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SEVERE GOVERNMENT CUTS RUN THE RISK OF EMASCULATING COMMUNITY POWER

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Not only Republican voters believe that governments in this country have become too expansive in their functions, too costly and too intrusive. Whoever wins elections, the years ahead are going to be a time of limits on what governments try to do.

But it is a different thing to believe, as some now seem to believe, that government is evil - an unnecessary evil. To hear Newt Gingrich and his followers, the federal government should do little but maintain the national defense and pay out such middle-class entitlements as Social Security and Medicare. Everything else should be left to individual initiative.In a world as complex as ours, and as interconnected, even the strongest individual necessarily relies on all kinds of government actions.

There is a real danger that by enfeebling government we shall make the United States a less competitive country, and a less civilized one.

Adam Smith, the great advocate of market economies, nevertheless wrote that they needed government to educate the labor force, assure economic infrastructure and maintain public safety.

Noting that view in the current issue of The Atlantic Monthly, Chalmers Johnson observes that our governments perform those functions less well than some of our competitors'.

Consider transportation, a crucial part of any society's infrastructure. Japan has bullet trains. Europe has trans-European expresses from the Mediterranean to the North Sea. We have struggling Amtrak, which is lopping off routes and services in anticipation of cutbacks in federal funds.

The rationale for starving Amtrak is that subsidies are bad - that passenger trains must make their competitive way in the market. But that is carrying theory over the edge.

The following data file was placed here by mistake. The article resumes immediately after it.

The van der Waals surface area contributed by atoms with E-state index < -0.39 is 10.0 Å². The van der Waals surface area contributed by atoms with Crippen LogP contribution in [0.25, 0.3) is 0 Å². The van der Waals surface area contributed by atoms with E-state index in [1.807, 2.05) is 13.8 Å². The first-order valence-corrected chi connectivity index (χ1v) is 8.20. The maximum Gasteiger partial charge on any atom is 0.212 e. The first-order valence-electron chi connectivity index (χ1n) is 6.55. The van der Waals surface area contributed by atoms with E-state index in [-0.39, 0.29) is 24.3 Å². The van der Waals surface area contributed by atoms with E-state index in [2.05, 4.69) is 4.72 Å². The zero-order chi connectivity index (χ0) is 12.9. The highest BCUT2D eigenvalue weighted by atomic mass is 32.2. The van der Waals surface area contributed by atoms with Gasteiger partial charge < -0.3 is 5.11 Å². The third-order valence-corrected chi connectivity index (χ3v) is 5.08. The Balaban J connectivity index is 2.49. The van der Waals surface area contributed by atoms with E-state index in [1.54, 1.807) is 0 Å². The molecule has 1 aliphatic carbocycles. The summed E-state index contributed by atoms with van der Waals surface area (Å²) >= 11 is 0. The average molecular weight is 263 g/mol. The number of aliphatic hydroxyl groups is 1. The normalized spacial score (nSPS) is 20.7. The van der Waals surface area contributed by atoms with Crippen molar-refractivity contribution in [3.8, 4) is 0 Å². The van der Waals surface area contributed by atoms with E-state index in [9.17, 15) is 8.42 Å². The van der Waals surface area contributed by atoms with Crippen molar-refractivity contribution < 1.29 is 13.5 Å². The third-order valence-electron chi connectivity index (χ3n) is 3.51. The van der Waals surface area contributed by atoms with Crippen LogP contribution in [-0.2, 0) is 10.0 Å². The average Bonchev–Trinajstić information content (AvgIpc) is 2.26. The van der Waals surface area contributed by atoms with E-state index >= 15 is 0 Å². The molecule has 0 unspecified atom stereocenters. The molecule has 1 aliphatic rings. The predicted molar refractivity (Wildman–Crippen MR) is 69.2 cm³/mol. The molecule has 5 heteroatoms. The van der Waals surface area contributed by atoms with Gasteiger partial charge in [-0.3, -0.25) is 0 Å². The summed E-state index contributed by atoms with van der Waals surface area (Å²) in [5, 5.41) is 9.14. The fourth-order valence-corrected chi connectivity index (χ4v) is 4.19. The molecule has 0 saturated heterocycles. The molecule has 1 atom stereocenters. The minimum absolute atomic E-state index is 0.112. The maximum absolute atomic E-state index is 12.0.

There is a national interest in train service. Other countries subsidize it for that reason - as the United States, starting with President Eisenhower, has spent billions on the national highway network.

Or there is aviation safety. After a series of crashes of commuter planes, we learned that they did not have to meet the same federal safety standards as larger aircraft. Do we want to let the marketplace determine how safe planes should be? President Clinton has proposed to have a quasi-public corporation take over the FAA's air traffic control function. Is that a wise gamble?

There is a safety question about medical drugs, too. Some voices on the right are calling for elimination or severe restriction of the Food and Drug Administration, arguing that new drugs would get on the market more quickly if they did not have to go through extensive trials and approval by the FDA first.

That was the situation in Britain - no effective constraints on new drugs - when thalidomide went on the market as a tranquilizer in the 1960s. Pregnant women who used it gave birth to terribly deformed children, without arms and legs. Do we want to test drugs in the marketplace?

Safety and physical infrastructure are not the only necessary concerns of government in a market economy. Adam Smith listed education. Today he would surely add to that the encouragement of scientific research. Yet funds for university research are another target of budget-cutters.

There are other elements of a good society that individuals alone cannot provide - that depend on "the power of a community." Sigmund Freud used that phrase 60 years ago. Trying to define what makes for civilization, he spoke of technological accomplishment, beauty, order and respect for ideas. But the decisive civilizing step, he wrote, was the replacement of individual force by the power of the community.

Some civilizing elements of life are under particular threat in this country today. One example is public libraries, a peculiarly American way to self-improvement, to enlargement of the mind and spirit.

Public television and radio will get no federal funds if Gingrich has his way. At one stroke, he would endanger the only meaningful scientific programs and documentaries on American television and by far the most serious news on radio and television. So this large, rich country would have nothing like what modest Britain has in the BBC.

Rugged individualism is part of the American creed. But another part, vital since the beginning, has been the power of the community to improve our lives.